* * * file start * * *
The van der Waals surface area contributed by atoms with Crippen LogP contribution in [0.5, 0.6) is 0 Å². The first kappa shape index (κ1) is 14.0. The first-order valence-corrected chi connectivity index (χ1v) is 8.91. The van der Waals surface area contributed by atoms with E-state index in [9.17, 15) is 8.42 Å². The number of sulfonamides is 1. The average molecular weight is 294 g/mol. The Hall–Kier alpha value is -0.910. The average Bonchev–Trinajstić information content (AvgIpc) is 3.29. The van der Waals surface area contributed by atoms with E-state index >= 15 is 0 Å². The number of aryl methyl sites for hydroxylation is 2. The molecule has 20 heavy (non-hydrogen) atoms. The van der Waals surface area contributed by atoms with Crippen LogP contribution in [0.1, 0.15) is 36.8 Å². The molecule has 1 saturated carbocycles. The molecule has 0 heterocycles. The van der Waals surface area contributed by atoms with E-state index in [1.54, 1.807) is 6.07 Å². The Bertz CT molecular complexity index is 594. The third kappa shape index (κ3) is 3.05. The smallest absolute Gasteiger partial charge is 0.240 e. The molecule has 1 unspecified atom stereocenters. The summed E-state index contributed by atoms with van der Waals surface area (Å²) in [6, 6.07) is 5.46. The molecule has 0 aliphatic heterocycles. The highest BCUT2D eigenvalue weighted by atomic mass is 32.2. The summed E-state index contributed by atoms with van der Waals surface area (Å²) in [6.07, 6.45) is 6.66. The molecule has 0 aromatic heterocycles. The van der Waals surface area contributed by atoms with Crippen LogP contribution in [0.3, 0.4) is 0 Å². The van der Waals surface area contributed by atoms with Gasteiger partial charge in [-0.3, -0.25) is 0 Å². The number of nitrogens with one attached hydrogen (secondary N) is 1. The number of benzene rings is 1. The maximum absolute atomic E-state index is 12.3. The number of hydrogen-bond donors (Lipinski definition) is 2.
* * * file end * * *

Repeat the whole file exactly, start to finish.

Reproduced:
The van der Waals surface area contributed by atoms with Crippen LogP contribution in [0.5, 0.6) is 0 Å². The first kappa shape index (κ1) is 14.0. The first-order valence-corrected chi connectivity index (χ1v) is 8.91. The van der Waals surface area contributed by atoms with E-state index in [9.17, 15) is 8.42 Å². The number of sulfonamides is 1. The average molecular weight is 294 g/mol. The Hall–Kier alpha value is -0.910. The average Bonchev–Trinajstić information content (AvgIpc) is 3.29. The van der Waals surface area contributed by atoms with E-state index >= 15 is 0 Å². The number of aryl methyl sites for hydroxylation is 2. The molecule has 20 heavy (non-hydrogen) atoms. The van der Waals surface area contributed by atoms with Crippen LogP contribution in [0.1, 0.15) is 36.8 Å². The molecule has 1 saturated carbocycles. The molecule has 0 heterocycles. The van der Waals surface area contributed by atoms with E-state index in [1.54, 1.807) is 6.07 Å². The Bertz CT molecular complexity index is 594. The third kappa shape index (κ3) is 3.05. The smallest absolute Gasteiger partial charge is 0.240 e. The molecule has 1 unspecified atom stereocenters. The summed E-state index contributed by atoms with van der Waals surface area (Å²) in [6, 6.07) is 5.46. The molecule has 0 aliphatic heterocycles. The highest BCUT2D eigenvalue weighted by atomic mass is 32.2. The summed E-state index contributed by atoms with van der Waals surface area (Å²) in [6.07, 6.45) is 6.66. The molecule has 0 aromatic heterocycles. The van der Waals surface area contributed by atoms with Crippen LogP contribution in [0.3, 0.4) is 0 Å². The van der Waals surface area contributed by atoms with Gasteiger partial charge in [-0.3, -0.25) is 0 Å². The number of nitrogens with one attached hydrogen (secondary N) is 1. The number of benzene rings is 1. The maximum absolute atomic E-state index is 12.3. The number of hydrogen-bond donors (Lipinski definition) is 2.